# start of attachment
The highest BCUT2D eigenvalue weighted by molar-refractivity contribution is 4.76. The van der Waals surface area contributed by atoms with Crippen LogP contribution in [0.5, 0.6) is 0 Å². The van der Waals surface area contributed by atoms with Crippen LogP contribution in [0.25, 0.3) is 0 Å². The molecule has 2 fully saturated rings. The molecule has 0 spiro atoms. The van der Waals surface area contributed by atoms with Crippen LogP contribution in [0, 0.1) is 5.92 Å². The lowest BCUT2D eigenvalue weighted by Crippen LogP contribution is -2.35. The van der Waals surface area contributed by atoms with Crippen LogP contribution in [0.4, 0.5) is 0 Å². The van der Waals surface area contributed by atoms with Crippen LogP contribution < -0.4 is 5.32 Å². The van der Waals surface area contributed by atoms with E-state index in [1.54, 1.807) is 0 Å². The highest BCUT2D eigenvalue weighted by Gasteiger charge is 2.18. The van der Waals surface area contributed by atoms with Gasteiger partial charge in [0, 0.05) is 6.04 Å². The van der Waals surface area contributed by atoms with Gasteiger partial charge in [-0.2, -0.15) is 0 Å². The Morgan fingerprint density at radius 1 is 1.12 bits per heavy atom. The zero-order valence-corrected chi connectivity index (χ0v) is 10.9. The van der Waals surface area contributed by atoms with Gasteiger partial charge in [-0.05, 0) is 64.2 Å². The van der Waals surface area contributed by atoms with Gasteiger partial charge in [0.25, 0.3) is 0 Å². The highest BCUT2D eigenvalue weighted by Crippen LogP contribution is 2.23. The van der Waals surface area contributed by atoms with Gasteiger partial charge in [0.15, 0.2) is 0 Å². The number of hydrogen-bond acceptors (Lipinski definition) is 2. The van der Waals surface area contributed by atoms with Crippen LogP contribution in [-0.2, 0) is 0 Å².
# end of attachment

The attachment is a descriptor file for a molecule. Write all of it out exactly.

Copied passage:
The highest BCUT2D eigenvalue weighted by molar-refractivity contribution is 4.76. The van der Waals surface area contributed by atoms with Crippen LogP contribution in [0.5, 0.6) is 0 Å². The van der Waals surface area contributed by atoms with Crippen LogP contribution in [0.25, 0.3) is 0 Å². The molecule has 2 fully saturated rings. The molecule has 0 spiro atoms. The van der Waals surface area contributed by atoms with Crippen LogP contribution in [0, 0.1) is 5.92 Å². The lowest BCUT2D eigenvalue weighted by Crippen LogP contribution is -2.35. The van der Waals surface area contributed by atoms with Crippen LogP contribution in [0.4, 0.5) is 0 Å². The van der Waals surface area contributed by atoms with Crippen LogP contribution < -0.4 is 5.32 Å². The van der Waals surface area contributed by atoms with E-state index in [1.54, 1.807) is 0 Å². The highest BCUT2D eigenvalue weighted by Gasteiger charge is 2.18. The van der Waals surface area contributed by atoms with Gasteiger partial charge in [0, 0.05) is 6.04 Å². The van der Waals surface area contributed by atoms with Gasteiger partial charge in [-0.2, -0.15) is 0 Å². The Morgan fingerprint density at radius 1 is 1.12 bits per heavy atom. The zero-order valence-corrected chi connectivity index (χ0v) is 10.9. The van der Waals surface area contributed by atoms with Gasteiger partial charge in [-0.05, 0) is 64.2 Å². The van der Waals surface area contributed by atoms with Gasteiger partial charge in [0.25, 0.3) is 0 Å². The highest BCUT2D eigenvalue weighted by Crippen LogP contribution is 2.23. The van der Waals surface area contributed by atoms with Gasteiger partial charge in [0.15, 0.2) is 0 Å². The number of hydrogen-bond acceptors (Lipinski definition) is 2. The van der Waals surface area contributed by atoms with Crippen LogP contribution in [-0.2, 0) is 0 Å².